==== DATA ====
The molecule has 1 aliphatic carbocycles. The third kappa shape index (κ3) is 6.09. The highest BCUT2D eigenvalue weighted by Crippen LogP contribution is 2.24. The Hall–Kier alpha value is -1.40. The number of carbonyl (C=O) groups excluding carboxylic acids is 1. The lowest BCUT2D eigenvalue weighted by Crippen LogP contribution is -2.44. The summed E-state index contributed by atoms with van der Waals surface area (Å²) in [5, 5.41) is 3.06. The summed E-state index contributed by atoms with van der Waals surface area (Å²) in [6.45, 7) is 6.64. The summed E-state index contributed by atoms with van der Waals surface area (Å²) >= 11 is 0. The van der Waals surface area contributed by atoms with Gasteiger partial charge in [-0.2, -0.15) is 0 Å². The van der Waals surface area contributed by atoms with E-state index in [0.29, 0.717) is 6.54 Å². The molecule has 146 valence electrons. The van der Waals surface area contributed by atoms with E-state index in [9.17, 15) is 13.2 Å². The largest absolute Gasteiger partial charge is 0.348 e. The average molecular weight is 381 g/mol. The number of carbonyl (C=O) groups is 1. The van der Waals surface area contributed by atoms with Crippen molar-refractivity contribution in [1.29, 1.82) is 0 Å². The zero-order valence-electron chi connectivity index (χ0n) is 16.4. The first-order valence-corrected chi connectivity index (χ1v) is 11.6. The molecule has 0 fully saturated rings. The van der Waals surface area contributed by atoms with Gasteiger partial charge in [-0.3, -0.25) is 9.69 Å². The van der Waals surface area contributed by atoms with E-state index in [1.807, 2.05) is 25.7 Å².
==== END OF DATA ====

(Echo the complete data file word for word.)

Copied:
The molecule has 1 aliphatic carbocycles. The third kappa shape index (κ3) is 6.09. The highest BCUT2D eigenvalue weighted by Crippen LogP contribution is 2.24. The Hall–Kier alpha value is -1.40. The number of carbonyl (C=O) groups excluding carboxylic acids is 1. The lowest BCUT2D eigenvalue weighted by Crippen LogP contribution is -2.44. The summed E-state index contributed by atoms with van der Waals surface area (Å²) in [5, 5.41) is 3.06. The summed E-state index contributed by atoms with van der Waals surface area (Å²) in [6.45, 7) is 6.64. The summed E-state index contributed by atoms with van der Waals surface area (Å²) >= 11 is 0. The van der Waals surface area contributed by atoms with Gasteiger partial charge in [-0.2, -0.15) is 0 Å². The van der Waals surface area contributed by atoms with E-state index in [0.29, 0.717) is 6.54 Å². The molecule has 146 valence electrons. The van der Waals surface area contributed by atoms with E-state index in [9.17, 15) is 13.2 Å². The largest absolute Gasteiger partial charge is 0.348 e. The average molecular weight is 381 g/mol. The number of carbonyl (C=O) groups is 1. The van der Waals surface area contributed by atoms with Crippen molar-refractivity contribution in [1.29, 1.82) is 0 Å². The zero-order valence-electron chi connectivity index (χ0n) is 16.4. The first-order valence-corrected chi connectivity index (χ1v) is 11.6. The molecule has 0 fully saturated rings. The van der Waals surface area contributed by atoms with Gasteiger partial charge in [-0.3, -0.25) is 9.69 Å². The van der Waals surface area contributed by atoms with E-state index in [1.807, 2.05) is 25.7 Å².